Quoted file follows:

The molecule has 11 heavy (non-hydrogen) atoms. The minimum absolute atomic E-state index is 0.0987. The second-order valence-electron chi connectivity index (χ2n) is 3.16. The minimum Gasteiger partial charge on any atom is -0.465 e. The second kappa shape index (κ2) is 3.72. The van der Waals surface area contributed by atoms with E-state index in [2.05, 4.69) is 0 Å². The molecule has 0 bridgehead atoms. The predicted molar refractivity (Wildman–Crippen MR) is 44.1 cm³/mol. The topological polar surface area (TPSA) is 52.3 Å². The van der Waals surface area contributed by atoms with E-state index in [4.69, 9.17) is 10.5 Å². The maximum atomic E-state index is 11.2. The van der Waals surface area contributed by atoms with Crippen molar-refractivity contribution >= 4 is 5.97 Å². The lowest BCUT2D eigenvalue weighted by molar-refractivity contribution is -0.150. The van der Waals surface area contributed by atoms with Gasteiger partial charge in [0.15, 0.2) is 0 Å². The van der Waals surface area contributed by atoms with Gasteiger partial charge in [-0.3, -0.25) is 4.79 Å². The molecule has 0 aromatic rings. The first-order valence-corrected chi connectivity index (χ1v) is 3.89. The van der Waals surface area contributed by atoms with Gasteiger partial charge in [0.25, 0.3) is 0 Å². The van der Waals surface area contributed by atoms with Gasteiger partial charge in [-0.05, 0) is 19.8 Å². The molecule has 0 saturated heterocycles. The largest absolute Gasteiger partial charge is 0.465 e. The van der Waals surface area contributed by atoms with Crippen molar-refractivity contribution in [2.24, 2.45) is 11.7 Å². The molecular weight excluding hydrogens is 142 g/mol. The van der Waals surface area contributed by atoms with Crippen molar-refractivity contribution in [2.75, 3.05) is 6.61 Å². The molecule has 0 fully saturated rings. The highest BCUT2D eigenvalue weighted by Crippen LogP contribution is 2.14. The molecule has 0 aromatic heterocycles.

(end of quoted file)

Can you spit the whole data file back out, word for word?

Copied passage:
The molecule has 11 heavy (non-hydrogen) atoms. The minimum absolute atomic E-state index is 0.0987. The second-order valence-electron chi connectivity index (χ2n) is 3.16. The minimum Gasteiger partial charge on any atom is -0.465 e. The second kappa shape index (κ2) is 3.72. The van der Waals surface area contributed by atoms with E-state index in [2.05, 4.69) is 0 Å². The molecule has 0 bridgehead atoms. The predicted molar refractivity (Wildman–Crippen MR) is 44.1 cm³/mol. The topological polar surface area (TPSA) is 52.3 Å². The van der Waals surface area contributed by atoms with E-state index in [4.69, 9.17) is 10.5 Å². The maximum atomic E-state index is 11.2. The van der Waals surface area contributed by atoms with Crippen molar-refractivity contribution >= 4 is 5.97 Å². The lowest BCUT2D eigenvalue weighted by molar-refractivity contribution is -0.150. The van der Waals surface area contributed by atoms with Gasteiger partial charge in [0.15, 0.2) is 0 Å². The van der Waals surface area contributed by atoms with Gasteiger partial charge in [-0.3, -0.25) is 4.79 Å². The molecule has 0 aromatic rings. The first-order valence-corrected chi connectivity index (χ1v) is 3.89. The van der Waals surface area contributed by atoms with Gasteiger partial charge in [0.25, 0.3) is 0 Å². The van der Waals surface area contributed by atoms with Gasteiger partial charge in [-0.05, 0) is 19.8 Å². The molecule has 0 saturated heterocycles. The largest absolute Gasteiger partial charge is 0.465 e. The van der Waals surface area contributed by atoms with Crippen molar-refractivity contribution in [2.24, 2.45) is 11.7 Å². The molecular weight excluding hydrogens is 142 g/mol. The van der Waals surface area contributed by atoms with Crippen molar-refractivity contribution in [2.75, 3.05) is 6.61 Å². The molecule has 0 fully saturated rings. The highest BCUT2D eigenvalue weighted by Crippen LogP contribution is 2.14. The molecule has 0 aromatic heterocycles.